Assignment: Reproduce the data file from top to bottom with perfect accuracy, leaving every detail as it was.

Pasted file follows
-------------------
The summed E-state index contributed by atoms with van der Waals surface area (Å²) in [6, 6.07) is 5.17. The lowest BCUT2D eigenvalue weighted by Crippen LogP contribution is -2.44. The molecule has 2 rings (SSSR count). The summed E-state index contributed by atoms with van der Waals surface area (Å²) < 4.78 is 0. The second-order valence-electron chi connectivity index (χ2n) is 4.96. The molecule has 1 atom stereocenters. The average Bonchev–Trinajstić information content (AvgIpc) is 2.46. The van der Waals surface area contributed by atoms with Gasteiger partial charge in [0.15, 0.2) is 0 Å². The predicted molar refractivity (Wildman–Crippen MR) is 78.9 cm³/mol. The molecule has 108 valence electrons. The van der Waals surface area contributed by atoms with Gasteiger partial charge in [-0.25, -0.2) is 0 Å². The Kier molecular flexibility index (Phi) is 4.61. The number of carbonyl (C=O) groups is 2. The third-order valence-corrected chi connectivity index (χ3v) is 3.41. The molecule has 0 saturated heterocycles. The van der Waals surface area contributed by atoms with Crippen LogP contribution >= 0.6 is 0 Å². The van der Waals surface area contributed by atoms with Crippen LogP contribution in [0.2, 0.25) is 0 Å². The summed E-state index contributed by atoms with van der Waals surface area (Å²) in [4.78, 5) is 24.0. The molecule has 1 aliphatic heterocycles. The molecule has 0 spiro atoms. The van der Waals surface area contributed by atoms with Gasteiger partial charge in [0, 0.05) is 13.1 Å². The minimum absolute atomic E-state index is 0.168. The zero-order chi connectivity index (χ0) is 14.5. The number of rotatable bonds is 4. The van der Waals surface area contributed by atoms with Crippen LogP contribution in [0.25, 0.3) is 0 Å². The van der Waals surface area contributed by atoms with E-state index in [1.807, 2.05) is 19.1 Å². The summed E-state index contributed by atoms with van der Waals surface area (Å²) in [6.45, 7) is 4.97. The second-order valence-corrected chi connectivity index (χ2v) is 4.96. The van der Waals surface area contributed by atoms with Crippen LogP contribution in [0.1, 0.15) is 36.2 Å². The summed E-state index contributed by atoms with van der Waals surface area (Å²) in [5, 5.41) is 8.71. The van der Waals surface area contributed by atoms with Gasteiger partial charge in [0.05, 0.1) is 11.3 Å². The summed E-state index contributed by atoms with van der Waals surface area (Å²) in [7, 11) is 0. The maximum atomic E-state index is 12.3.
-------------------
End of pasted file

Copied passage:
The summed E-state index contributed by atoms with van der Waals surface area (Å²) in [6, 6.07) is 5.17. The lowest BCUT2D eigenvalue weighted by Crippen LogP contribution is -2.44. The molecule has 2 rings (SSSR count). The summed E-state index contributed by atoms with van der Waals surface area (Å²) < 4.78 is 0. The second-order valence-electron chi connectivity index (χ2n) is 4.96. The molecule has 1 atom stereocenters. The average Bonchev–Trinajstić information content (AvgIpc) is 2.46. The van der Waals surface area contributed by atoms with Gasteiger partial charge in [0.15, 0.2) is 0 Å². The predicted molar refractivity (Wildman–Crippen MR) is 78.9 cm³/mol. The molecule has 108 valence electrons. The van der Waals surface area contributed by atoms with Gasteiger partial charge in [-0.25, -0.2) is 0 Å². The Kier molecular flexibility index (Phi) is 4.61. The number of carbonyl (C=O) groups is 2. The third-order valence-corrected chi connectivity index (χ3v) is 3.41. The molecule has 0 saturated heterocycles. The van der Waals surface area contributed by atoms with Crippen LogP contribution >= 0.6 is 0 Å². The van der Waals surface area contributed by atoms with Crippen LogP contribution in [0.2, 0.25) is 0 Å². The summed E-state index contributed by atoms with van der Waals surface area (Å²) in [4.78, 5) is 24.0. The molecule has 1 aliphatic heterocycles. The molecule has 0 spiro atoms. The van der Waals surface area contributed by atoms with Gasteiger partial charge in [0, 0.05) is 13.1 Å². The minimum absolute atomic E-state index is 0.168. The zero-order chi connectivity index (χ0) is 14.5. The number of rotatable bonds is 4. The van der Waals surface area contributed by atoms with Crippen LogP contribution in [0.25, 0.3) is 0 Å². The van der Waals surface area contributed by atoms with E-state index in [1.807, 2.05) is 19.1 Å². The summed E-state index contributed by atoms with van der Waals surface area (Å²) in [6.45, 7) is 4.97. The second-order valence-corrected chi connectivity index (χ2v) is 4.96. The van der Waals surface area contributed by atoms with Crippen LogP contribution in [0.1, 0.15) is 36.2 Å². The summed E-state index contributed by atoms with van der Waals surface area (Å²) in [5, 5.41) is 8.71. The van der Waals surface area contributed by atoms with Gasteiger partial charge in [0.05, 0.1) is 11.3 Å². The summed E-state index contributed by atoms with van der Waals surface area (Å²) in [7, 11) is 0. The maximum atomic E-state index is 12.3.